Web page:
Sure, that squash might be a little ugly, but does that mean it’s not suitable to eat?
Not according to grocer Imperfect Produce, which is launching its New Jersey warehouse June 10 to service the greater Newark area, Hoboken, Jersey City, Bergen County and Staten Island.
The facility also has plans to begin serving Middlesex and Somerset counties soon.
San Francisco-based Imperfect Produce has been sourcing unsightly and surplus produce directly from farms and delivering it to consumers’ doorsteps since 2015. This is its 21st territory, geared to bring affordable produce to the area while fighting food waste.
“We’re growing all over the place, launching new cities every couple weeks, and [New Jersey] just feels like it’s an audience that shares our values,” said Chief Executive Officer and co-Founder Ben Simon. “We do well in any area where people care about the environment and care about saving money. It’s a value set that resonates with the audience here.”
Customers can order a customizable box of produce and shelf-stable grocery items for as little as $12, which gets 8 to 10 pounds of food. Imperfect Produce has about 60 organic produce items, 60 conventional produce items, and 200 grocery items to choose from.
One of Imperfect Produce’s Midwestern suppliers was stuck with 250,000 pounds of organic red lentils when a buyer backed out of a sale. The farmer was trying to sell them for nearly a year before Imperfect stepped in to buy his product.
Not only did this prevent the product from spoiling, it allowed the farmer to make his money and Imperfect to nab a good deal to pass onto its customers.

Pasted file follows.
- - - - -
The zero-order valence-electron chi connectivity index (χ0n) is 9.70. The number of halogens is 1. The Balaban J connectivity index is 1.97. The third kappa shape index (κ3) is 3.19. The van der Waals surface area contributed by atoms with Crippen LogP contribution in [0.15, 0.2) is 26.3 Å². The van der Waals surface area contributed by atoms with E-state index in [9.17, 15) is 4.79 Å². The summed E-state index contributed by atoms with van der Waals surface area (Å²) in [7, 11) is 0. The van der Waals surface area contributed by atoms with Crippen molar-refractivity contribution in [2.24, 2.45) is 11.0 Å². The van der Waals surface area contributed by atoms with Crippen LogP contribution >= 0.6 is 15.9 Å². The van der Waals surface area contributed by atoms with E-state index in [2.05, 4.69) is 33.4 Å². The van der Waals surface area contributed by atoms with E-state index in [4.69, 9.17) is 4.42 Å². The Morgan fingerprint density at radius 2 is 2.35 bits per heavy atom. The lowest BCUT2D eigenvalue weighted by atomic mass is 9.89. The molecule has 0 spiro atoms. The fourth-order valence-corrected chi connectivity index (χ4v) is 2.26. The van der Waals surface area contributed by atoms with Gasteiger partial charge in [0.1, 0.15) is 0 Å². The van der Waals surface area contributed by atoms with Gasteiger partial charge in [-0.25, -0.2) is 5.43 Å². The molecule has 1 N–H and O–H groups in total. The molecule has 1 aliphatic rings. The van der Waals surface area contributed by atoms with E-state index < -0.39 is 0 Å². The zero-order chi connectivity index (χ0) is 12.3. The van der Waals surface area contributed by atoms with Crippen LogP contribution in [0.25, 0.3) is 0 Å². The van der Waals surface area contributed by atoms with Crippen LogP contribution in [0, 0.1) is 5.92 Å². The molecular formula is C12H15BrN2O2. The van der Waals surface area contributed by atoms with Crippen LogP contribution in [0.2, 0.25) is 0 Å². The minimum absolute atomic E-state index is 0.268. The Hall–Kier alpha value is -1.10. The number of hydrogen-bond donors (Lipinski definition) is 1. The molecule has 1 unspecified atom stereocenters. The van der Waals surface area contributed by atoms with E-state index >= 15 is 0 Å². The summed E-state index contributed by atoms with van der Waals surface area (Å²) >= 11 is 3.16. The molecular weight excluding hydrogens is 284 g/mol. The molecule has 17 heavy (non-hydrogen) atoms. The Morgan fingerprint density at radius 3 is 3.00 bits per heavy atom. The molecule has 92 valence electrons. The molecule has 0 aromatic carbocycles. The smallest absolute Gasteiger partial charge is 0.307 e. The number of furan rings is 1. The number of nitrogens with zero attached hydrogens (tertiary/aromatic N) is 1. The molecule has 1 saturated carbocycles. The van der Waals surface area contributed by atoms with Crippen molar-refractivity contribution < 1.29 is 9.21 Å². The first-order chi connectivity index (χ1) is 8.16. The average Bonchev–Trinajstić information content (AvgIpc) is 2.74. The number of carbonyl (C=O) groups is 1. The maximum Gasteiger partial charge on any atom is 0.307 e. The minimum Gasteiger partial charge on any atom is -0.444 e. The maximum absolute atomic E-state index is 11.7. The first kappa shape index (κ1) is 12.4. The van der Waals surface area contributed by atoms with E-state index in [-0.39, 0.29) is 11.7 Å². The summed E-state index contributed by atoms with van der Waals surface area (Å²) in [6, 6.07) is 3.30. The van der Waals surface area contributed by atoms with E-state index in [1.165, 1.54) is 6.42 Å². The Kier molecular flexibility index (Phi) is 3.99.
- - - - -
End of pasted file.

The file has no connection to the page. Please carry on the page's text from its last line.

“We try to help farmers, growers, and other producers and solve problems for them that also ends up solving a problem for our customers. We’re trying to add more convenience to people’s lives and help save more trips to the grocery store,” Simon said. “It’s kind of a win-win.”
The Newark facility will serve as a quick stopping point to load drivers up, Simon said. The food is packed in a facility in Maryland, and having a packaging center in New Jersey makes it easier to serve the area efficiently. The facility will initially sustain six jobs with living wages, benefits, and an ownership stake in the company; and as the program gains popularity, employment will grow to between 10 and 15 people.
Two New Jersey farms will supply ugly or surplus food to Imperfect Produce: Dandrea Farms in Vineland will supply asparagus and broccoli, and Nardelli Lake View Farm in Cedarville will supply lettuce and squash.
Since 2015, Imperfect Produce has recovered 40 million pounds of product, 32 million of which in the last year alone. The company is on track to recover almost 50 million pounds in 2019. Additionally, the company has saved 1.2 billion gallons of water and 110 million pounds of carbon dioxide.
Helping the farmers, the customers, and the environment. That makes it a win-win-win.r